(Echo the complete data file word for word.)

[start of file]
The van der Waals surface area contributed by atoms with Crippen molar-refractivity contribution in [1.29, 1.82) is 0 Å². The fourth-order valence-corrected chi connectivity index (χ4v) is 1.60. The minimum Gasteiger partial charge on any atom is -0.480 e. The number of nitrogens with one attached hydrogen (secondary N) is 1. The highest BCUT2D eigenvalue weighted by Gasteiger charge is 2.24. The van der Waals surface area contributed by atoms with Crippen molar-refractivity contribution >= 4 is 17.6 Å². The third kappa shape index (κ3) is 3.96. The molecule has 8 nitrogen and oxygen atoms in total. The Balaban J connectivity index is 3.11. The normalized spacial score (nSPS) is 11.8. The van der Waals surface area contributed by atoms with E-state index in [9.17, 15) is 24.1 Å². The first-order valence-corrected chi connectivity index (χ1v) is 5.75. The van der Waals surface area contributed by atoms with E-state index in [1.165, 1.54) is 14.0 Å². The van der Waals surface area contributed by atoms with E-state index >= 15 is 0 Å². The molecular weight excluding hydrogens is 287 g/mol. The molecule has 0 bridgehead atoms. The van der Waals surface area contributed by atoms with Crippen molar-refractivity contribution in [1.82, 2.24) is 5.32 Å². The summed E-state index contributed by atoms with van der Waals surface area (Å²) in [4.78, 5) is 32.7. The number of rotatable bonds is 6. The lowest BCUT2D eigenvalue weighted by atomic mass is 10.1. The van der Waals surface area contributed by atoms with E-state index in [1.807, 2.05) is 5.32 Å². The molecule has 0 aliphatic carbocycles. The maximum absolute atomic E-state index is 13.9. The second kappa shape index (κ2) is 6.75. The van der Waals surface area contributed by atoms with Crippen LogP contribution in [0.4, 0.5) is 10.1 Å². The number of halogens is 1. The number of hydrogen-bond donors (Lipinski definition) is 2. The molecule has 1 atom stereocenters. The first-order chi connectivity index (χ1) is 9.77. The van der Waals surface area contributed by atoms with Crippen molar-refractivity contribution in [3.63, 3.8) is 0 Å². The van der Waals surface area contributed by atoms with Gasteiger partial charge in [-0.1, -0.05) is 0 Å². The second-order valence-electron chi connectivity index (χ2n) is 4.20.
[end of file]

The van der Waals surface area contributed by atoms with Crippen molar-refractivity contribution in [1.29, 1.82) is 0 Å². The fourth-order valence-corrected chi connectivity index (χ4v) is 1.60. The minimum Gasteiger partial charge on any atom is -0.480 e. The number of nitrogens with one attached hydrogen (secondary N) is 1. The highest BCUT2D eigenvalue weighted by Gasteiger charge is 2.24. The van der Waals surface area contributed by atoms with Crippen molar-refractivity contribution >= 4 is 17.6 Å². The third kappa shape index (κ3) is 3.96. The molecule has 8 nitrogen and oxygen atoms in total. The Balaban J connectivity index is 3.11. The normalized spacial score (nSPS) is 11.8. The van der Waals surface area contributed by atoms with E-state index in [9.17, 15) is 24.1 Å². The first-order valence-corrected chi connectivity index (χ1v) is 5.75. The van der Waals surface area contributed by atoms with E-state index in [1.165, 1.54) is 14.0 Å². The van der Waals surface area contributed by atoms with E-state index >= 15 is 0 Å². The molecular weight excluding hydrogens is 287 g/mol. The molecule has 0 bridgehead atoms. The van der Waals surface area contributed by atoms with Crippen molar-refractivity contribution in [1.82, 2.24) is 5.32 Å². The summed E-state index contributed by atoms with van der Waals surface area (Å²) in [4.78, 5) is 32.7. The number of rotatable bonds is 6. The lowest BCUT2D eigenvalue weighted by atomic mass is 10.1. The van der Waals surface area contributed by atoms with E-state index in [1.807, 2.05) is 5.32 Å². The molecule has 0 aliphatic carbocycles. The maximum absolute atomic E-state index is 13.9. The second kappa shape index (κ2) is 6.75. The van der Waals surface area contributed by atoms with Crippen LogP contribution in [0.4, 0.5) is 10.1 Å². The number of halogens is 1. The number of hydrogen-bond donors (Lipinski definition) is 2. The molecule has 1 atom stereocenters. The first-order chi connectivity index (χ1) is 9.77. The van der Waals surface area contributed by atoms with Crippen molar-refractivity contribution in [3.63, 3.8) is 0 Å². The van der Waals surface area contributed by atoms with Gasteiger partial charge in [-0.1, -0.05) is 0 Å². The second-order valence-electron chi connectivity index (χ2n) is 4.20.